Utilities Owning Departments Of Transport Is Not A Crazy Idea
Source: ETS on August 9, 2018
Last week, I shared thoughts about how, having lost the battle for the smart home, utilities can capture the opportunities provided by smart cities and own the signals that customers get about what should matter. I got a few emails asking what that looks like. While this is part of the strategy/futurecasting service we’ll be providing, it makes sense to peel back the curtain a little and give a peek into how we think about these things. This was also spurred by a conversation with a fellow ‘Future Utility’ slack channel buddy of mine, Ken-Ichi Hino.
As mentioned last week, transport systems are part of the complex network of utilities that ensure the movement of energy, people and resources within every city. The most desirable cities have just the correct mix of private and public options for (mostly) efficient movement of people and products between points A & B at optimal costs. Public transportation provided more than 10 billion unlinked passenger trips for more than 50 billion passenger miles for the ninth consecutive year in 2014 (the most recent data provided by the American Public Transportation Authority). Utilities that are strategically focused on winning customers’ hearts by expanding the services they provide could look to transportation systems as a way to build deeper connections with the customer. Regardless of how bad any individual system is in a city, public transportation is often at the core of decisions about where to live. Public transportation systems provide the most salient signals to residents of a city, rich and poor alike.
Different populations have different needs of their city’s transport systems. Suburban families might come into the city for weekend fun or weekday work using public transportation. City dwellers choosing not to buy cars would rely solely on public transportation to navigate their cities. Residents commuting to second or third jobs are absolutely dependent on timely public transportation system. All these customers pay to ride public transport systems. For a utility looking to embed itself in the lives of a customer, even tap into customer engagement, taking over the Department of Transportation (DoT) is not a crazy idea. It is a remarkable opportunity to advance customer engagement and create a new revenue model. Considering the current atmosphere of reduced city, state, and local government capacity to fund these systems adequately, there is probably more willingness at this time to divest of these systems than at any other time.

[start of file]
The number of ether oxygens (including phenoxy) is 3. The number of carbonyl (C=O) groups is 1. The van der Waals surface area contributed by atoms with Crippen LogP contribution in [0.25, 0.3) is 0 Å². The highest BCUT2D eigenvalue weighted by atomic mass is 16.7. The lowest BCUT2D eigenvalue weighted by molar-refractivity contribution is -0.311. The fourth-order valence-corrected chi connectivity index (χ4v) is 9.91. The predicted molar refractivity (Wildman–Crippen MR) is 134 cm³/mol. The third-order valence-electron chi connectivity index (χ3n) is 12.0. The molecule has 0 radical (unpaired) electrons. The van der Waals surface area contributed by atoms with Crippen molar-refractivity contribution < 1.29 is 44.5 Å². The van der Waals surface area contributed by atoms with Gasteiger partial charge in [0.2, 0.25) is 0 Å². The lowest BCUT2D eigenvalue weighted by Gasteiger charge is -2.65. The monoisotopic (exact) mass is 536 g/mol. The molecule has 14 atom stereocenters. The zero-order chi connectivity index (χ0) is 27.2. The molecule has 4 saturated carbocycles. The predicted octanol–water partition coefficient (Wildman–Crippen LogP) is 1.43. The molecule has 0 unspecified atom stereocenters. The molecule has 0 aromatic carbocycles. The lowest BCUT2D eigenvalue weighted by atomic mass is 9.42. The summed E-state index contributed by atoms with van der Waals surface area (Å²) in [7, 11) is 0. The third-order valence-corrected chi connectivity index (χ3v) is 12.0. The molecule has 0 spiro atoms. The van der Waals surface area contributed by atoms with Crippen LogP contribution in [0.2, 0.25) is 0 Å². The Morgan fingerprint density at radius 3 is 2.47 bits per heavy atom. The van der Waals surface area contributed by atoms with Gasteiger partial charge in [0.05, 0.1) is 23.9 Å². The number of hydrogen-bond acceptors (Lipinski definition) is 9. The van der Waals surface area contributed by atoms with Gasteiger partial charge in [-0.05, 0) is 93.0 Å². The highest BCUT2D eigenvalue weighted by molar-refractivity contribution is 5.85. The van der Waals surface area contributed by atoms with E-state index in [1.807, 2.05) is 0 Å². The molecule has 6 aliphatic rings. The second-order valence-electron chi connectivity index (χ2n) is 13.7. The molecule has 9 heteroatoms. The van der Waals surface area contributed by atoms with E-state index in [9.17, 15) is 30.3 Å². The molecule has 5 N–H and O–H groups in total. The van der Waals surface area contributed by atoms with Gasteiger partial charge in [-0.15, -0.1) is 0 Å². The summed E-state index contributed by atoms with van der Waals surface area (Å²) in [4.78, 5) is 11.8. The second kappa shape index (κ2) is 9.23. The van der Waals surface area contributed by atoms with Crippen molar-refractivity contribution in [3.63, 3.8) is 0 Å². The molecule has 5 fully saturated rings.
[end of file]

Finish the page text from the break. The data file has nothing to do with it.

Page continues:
Taking over a DoT or regional transportation network would fit in line with the regulated utility business model of collecting rent on assets managed, and Cost of Service Regulation (COSR). Utilizing DoT vehicles as assets for the grid increases the number of assets collecting rent, possibly reducing cost of service for public transport. The operations and management of the people, the fleet of cars/vehicles, and the building infrastructure for effectively running a transport system match the current utility structure of people, fleet of assets, and infrastructure required to generate, transmit, and deliver electricity. Penn Station in New York, South Station in Boston, Union Stations in DC/LA/Chicago/Denver are microgrids waiting to be upgraded and form the heart and soul of some of these cities with tens of thousands of commuters daily. While there is a distributed energy element to managing the assets (moving trains, etc) the utility industry, with our ability to maintain 99% uptime, has mastered the art of charging rent on the usage of those assets and keeping them going.
Another advantage is the ability to obtain even more holistic data on how the city runs and how people move about. Since the 1970’s, public transportation ridership has shown a steady increase in growth. Imagine owning the platform that knows where people are and aren’t. Imagine truly understanding the energy usage reductions that will occur as a result of reduced occupancy due to the ebbs and flows of people from downtown to the suburb after work, or the opposite flow of people, and the socioeconomic consequences, in cities like Toronto or Sydney. Imagine combining these ‘big data’ sets with the current smart meter and distribution system data that the utility has with selling anonymized data to private transportation companies or real estate firms. Most utilities complain about the dearth of true business models for the energy usage data the industry has, but we can get creative by looking beyond just the current silos of data.